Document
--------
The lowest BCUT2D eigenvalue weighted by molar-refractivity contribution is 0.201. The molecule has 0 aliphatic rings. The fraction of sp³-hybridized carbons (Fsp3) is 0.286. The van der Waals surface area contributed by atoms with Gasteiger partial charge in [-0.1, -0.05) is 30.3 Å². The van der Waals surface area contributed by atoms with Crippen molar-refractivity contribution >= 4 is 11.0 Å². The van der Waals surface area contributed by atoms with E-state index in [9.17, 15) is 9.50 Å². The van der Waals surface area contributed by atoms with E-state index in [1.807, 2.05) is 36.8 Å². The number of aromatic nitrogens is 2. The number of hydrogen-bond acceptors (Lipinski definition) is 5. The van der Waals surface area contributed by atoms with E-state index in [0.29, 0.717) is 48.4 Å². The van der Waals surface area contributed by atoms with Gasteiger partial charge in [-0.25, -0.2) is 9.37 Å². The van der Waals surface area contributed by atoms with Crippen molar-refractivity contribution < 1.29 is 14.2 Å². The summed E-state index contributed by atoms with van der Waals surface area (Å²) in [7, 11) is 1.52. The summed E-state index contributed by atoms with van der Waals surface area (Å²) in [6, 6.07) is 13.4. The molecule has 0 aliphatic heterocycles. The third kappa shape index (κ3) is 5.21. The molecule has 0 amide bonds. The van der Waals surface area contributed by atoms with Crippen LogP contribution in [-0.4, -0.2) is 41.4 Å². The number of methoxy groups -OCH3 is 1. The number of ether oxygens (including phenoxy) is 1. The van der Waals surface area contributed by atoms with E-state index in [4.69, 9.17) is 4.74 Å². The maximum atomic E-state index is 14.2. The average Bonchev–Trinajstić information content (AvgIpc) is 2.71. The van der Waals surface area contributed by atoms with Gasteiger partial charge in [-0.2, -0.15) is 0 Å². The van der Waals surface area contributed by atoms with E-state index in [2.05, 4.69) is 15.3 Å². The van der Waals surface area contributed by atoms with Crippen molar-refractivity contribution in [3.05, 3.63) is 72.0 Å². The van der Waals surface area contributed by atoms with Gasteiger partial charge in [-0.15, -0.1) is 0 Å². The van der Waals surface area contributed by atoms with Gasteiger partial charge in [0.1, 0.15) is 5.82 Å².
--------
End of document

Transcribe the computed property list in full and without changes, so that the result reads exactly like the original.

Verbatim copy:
The lowest BCUT2D eigenvalue weighted by molar-refractivity contribution is 0.201. The molecule has 0 aliphatic rings. The fraction of sp³-hybridized carbons (Fsp3) is 0.286. The van der Waals surface area contributed by atoms with Gasteiger partial charge in [-0.1, -0.05) is 30.3 Å². The van der Waals surface area contributed by atoms with Crippen molar-refractivity contribution >= 4 is 11.0 Å². The van der Waals surface area contributed by atoms with E-state index in [9.17, 15) is 9.50 Å². The van der Waals surface area contributed by atoms with E-state index in [1.807, 2.05) is 36.8 Å². The number of aromatic nitrogens is 2. The number of hydrogen-bond acceptors (Lipinski definition) is 5. The van der Waals surface area contributed by atoms with E-state index in [0.29, 0.717) is 48.4 Å². The van der Waals surface area contributed by atoms with Gasteiger partial charge in [-0.25, -0.2) is 9.37 Å². The van der Waals surface area contributed by atoms with Crippen molar-refractivity contribution < 1.29 is 14.2 Å². The summed E-state index contributed by atoms with van der Waals surface area (Å²) in [7, 11) is 1.52. The summed E-state index contributed by atoms with van der Waals surface area (Å²) in [6, 6.07) is 13.4. The molecule has 0 aliphatic heterocycles. The third kappa shape index (κ3) is 5.21. The molecule has 0 amide bonds. The van der Waals surface area contributed by atoms with Crippen LogP contribution in [-0.4, -0.2) is 41.4 Å². The number of methoxy groups -OCH3 is 1. The number of ether oxygens (including phenoxy) is 1. The van der Waals surface area contributed by atoms with E-state index in [4.69, 9.17) is 4.74 Å². The maximum atomic E-state index is 14.2. The average Bonchev–Trinajstić information content (AvgIpc) is 2.71. The van der Waals surface area contributed by atoms with Gasteiger partial charge in [-0.2, -0.15) is 0 Å². The van der Waals surface area contributed by atoms with E-state index in [2.05, 4.69) is 15.3 Å². The van der Waals surface area contributed by atoms with Crippen molar-refractivity contribution in [3.05, 3.63) is 72.0 Å². The van der Waals surface area contributed by atoms with Gasteiger partial charge in [-0.15, -0.1) is 0 Å². The van der Waals surface area contributed by atoms with Gasteiger partial charge in [0.1, 0.15) is 5.82 Å².